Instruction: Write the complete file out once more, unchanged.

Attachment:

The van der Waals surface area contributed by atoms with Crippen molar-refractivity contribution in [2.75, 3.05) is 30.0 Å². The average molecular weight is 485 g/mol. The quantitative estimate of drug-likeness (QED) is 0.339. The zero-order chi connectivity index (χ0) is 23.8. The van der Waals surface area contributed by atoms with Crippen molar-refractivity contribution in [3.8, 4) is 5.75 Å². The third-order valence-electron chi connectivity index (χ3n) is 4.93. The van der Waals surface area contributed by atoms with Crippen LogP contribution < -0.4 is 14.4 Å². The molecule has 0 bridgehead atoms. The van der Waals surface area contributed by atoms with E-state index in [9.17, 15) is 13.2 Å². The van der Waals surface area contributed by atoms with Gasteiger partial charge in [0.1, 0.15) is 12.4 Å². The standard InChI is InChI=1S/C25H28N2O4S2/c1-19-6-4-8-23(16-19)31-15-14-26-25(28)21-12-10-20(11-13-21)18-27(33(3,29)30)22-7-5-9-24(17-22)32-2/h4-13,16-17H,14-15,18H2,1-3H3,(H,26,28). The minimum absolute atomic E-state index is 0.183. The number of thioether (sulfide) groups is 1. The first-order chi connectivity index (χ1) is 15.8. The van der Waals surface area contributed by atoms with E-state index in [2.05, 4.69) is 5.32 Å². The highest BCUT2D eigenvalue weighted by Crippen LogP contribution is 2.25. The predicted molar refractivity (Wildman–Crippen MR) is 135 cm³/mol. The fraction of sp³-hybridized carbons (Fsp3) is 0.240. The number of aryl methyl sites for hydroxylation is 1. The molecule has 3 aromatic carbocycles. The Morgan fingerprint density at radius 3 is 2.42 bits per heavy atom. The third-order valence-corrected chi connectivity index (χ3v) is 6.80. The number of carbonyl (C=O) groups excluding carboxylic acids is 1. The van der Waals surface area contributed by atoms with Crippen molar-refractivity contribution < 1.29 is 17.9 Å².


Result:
The van der Waals surface area contributed by atoms with Crippen molar-refractivity contribution in [2.75, 3.05) is 30.0 Å². The average molecular weight is 485 g/mol. The quantitative estimate of drug-likeness (QED) is 0.339. The zero-order chi connectivity index (χ0) is 23.8. The van der Waals surface area contributed by atoms with Crippen molar-refractivity contribution in [3.8, 4) is 5.75 Å². The third-order valence-electron chi connectivity index (χ3n) is 4.93. The van der Waals surface area contributed by atoms with Crippen LogP contribution < -0.4 is 14.4 Å². The molecule has 0 bridgehead atoms. The van der Waals surface area contributed by atoms with E-state index in [9.17, 15) is 13.2 Å². The van der Waals surface area contributed by atoms with Gasteiger partial charge in [0.1, 0.15) is 12.4 Å². The standard InChI is InChI=1S/C25H28N2O4S2/c1-19-6-4-8-23(16-19)31-15-14-26-25(28)21-12-10-20(11-13-21)18-27(33(3,29)30)22-7-5-9-24(17-22)32-2/h4-13,16-17H,14-15,18H2,1-3H3,(H,26,28). The minimum absolute atomic E-state index is 0.183. The number of thioether (sulfide) groups is 1. The first-order chi connectivity index (χ1) is 15.8. The van der Waals surface area contributed by atoms with E-state index in [2.05, 4.69) is 5.32 Å². The highest BCUT2D eigenvalue weighted by Crippen LogP contribution is 2.25. The predicted molar refractivity (Wildman–Crippen MR) is 135 cm³/mol. The fraction of sp³-hybridized carbons (Fsp3) is 0.240. The number of aryl methyl sites for hydroxylation is 1. The molecule has 3 aromatic carbocycles. The Morgan fingerprint density at radius 3 is 2.42 bits per heavy atom. The third-order valence-corrected chi connectivity index (χ3v) is 6.80. The number of carbonyl (C=O) groups excluding carboxylic acids is 1. The van der Waals surface area contributed by atoms with Crippen molar-refractivity contribution < 1.29 is 17.9 Å².